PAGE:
The Soul’s Journey – How I learned to stop worrying and love the Donald.

August 9, 2017

L-CRAIG-STRANGETRUMP

Recently I was diagnosed with Atrial Fibrillation. In layman’s language, an irregular heartbeat. My doctor observed it in my routine check up. I had first noticed it last November, but as I had no other symptoms I had given it no thought. My MD, however was definitively alarmed, threatening to put me on Warfarin – rat poison for goodness sake! However, she ultimately settled for 81mg of aspirin and a referral to the Atrial Fibrillation Clinic at St. Paul’s Hospital.

So what does this have to do with my new relationship with our orange-topped Leader of the Free World? Be patient. All will be revealed.

My belief in the relationship between mind, body, and Soul caused me to immediately begin an enquiry both inside and outside conventional medical treatment.

The physical reasons behind this rhythmic shift, according to the Mayo Clinic, can include: high blood pressure, heart attacks, coronary disease, valve problems, congenital defects, stimulants such as caffeine, stress, sleep apnoea and a host of others. I resigned myself to a journey through the conventional medical system – blood work, an echocardiogram and a heart monitor for twenty-four hours. I also pursued healing on a series of other fronts. I began to have bodywork, started acupuncture along with a series of back exercises. (I had not considered that the spine plays a fundamental role in conducting the signals that cause the heart to beat)

But on the emotional and spiritual side, what could have happened to cause this disharmony?

Clearly my heart had lost its rhythm. That seemed a curious and meaningful metaphor.

I knew that I had first noticed my heart beating irregularly in November of last year. I wondered what could have happened then to trigger such a change, so I sought out my journal and found two entries. Both were on the same subject: My despair at the election of Donald Trump as President of the United States.

I began to see the trap I had fallen into. I had become active at seeking out all news that disparaged the new President. I wanted him to fail, to be impeached or resign.

Every day I would look for the most negative articles I could find. I loaded the New York Times app on my phone as well as the New Yorker, who seem to hate him more than anyone else.

I would YouTube all the anti trump comedy shows – John Oliver, Bill Mahr, Saturday Night Live, Seth Grogan – my life became dominated by my anti Trump philosophy.

Ironically I was learning a poem by Hafiz at the same time interpreted by Daniel Ladinsky and titled “We Have Not Come to Take Prisoners”. It includes the phrases: “Run my dear at anything that does not strengthen your precious budding wings. Run like hell my dear from anyone who may stick a sharp knife into the sacred tender vision of your beautiful heart.” I had been doing the opposite. I had been running towards the very thing that had compromised my heart and my desire to live my life through the lens of love and compassion. It was time to change.

So I disengaged. I dropped the obsession and introduced balance.

I no longer sought out the bad. I tried to acknowledge the good and even began a daily practice based on an adaptation of Psalm 15:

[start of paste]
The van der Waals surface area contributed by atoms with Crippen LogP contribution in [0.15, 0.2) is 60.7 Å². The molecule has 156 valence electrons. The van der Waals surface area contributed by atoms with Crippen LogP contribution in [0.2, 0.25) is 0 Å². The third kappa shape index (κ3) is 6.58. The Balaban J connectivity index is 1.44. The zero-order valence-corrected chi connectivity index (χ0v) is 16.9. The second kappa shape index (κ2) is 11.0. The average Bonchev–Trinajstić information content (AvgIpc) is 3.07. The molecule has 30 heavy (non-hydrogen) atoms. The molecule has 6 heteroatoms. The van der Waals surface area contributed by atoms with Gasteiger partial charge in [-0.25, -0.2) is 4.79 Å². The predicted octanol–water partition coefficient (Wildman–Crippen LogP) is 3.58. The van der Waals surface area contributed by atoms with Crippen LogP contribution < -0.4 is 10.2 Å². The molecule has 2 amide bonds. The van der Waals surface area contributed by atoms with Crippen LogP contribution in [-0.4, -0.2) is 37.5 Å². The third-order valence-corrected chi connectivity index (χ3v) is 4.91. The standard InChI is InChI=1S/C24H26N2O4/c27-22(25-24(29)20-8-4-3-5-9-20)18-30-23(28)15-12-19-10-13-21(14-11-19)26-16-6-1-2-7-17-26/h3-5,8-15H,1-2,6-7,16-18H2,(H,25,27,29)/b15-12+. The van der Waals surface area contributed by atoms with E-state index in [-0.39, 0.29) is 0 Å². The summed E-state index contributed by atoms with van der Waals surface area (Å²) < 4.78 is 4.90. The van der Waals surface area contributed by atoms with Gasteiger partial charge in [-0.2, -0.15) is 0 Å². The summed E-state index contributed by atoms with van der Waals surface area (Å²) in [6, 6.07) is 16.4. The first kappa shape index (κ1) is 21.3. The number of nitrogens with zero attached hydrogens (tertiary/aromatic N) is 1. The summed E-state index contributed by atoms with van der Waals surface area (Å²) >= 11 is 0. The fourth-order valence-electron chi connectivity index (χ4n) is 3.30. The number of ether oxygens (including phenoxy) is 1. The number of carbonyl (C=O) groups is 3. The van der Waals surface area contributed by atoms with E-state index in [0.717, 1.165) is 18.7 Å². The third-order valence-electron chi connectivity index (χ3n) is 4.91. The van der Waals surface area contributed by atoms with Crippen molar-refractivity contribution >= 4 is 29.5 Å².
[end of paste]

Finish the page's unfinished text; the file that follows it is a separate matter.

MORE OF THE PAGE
Lord, may President Trump be trusted with power.

May he find a passion for justice,

May he speak the truth from his heart.

May he let go of his selfish interests and grow beyond his own limitations.

May he see the wretched as his family and the poor as his flesh and blood.

May he learn to be impartial and worthy of the people’s trust.

May his compassion prove boundless and his kindness astound all the people.

(Thanks to Stephen Mitchel for his exquisite adaptation)

This is a daily prayer I have introduced into my spiritual practice. It took quite a wake up call for me to change, but I have decided it is time to shift from my obsessive negative perspective on the new president to send positive messaging.

I still have doubts this will change Donald Trump, but perhaps it will change me and support me in creating a deeper rhythm of harmony with my heart.

If you would care to join me, who knows? Maybe we can help his heart, too.

NB Special thanks to my friend Lorne Craig who both provided the hilarious cartoon and edited my original to make it so much more coherent.

 

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The Soul’s Journey – What Station Are You At?

January 12, 2017

I think that a train journey is a wonderful metaphor for the journey of the Soul. We move from station to station over our life and of course there are two stations that we will all experience – Birth at the beginning where I sense we are unrealized Spirit and the final terminus where hopefully we have fulfilled the Soul’s desires and become realized Spirit.
Of course the stops in between are unique to each one of us. There are many terrains in which we may find stations – desert, ocean, valleys, dark, light, the roller coaster and the stop named Resistance is all too common.
I believe the journey of the Soul embraces every aspect of who we are: the emotional, psychological, spiritual, mental and Soulful. A client asked me recently how to discern what was Spirit and what wasn’t. My reply: “It’s all Spirit to me.”
This is what makes this epic adventure so challenging, so complex and so rewarding. It is important to differentiate between the station we inhabit and the current state. The station is our personal climate while our state is the current weather within that climate.
For example an early station in my life was Fundamentalism. It was a demanding station with a very masculine, authoritarian God, severe punishment for wrong-doing and only one way out by being saved by the blood of Jesus. While stopped at that station there was good weather and bad weather. Times of great happiness combined with equal confusion.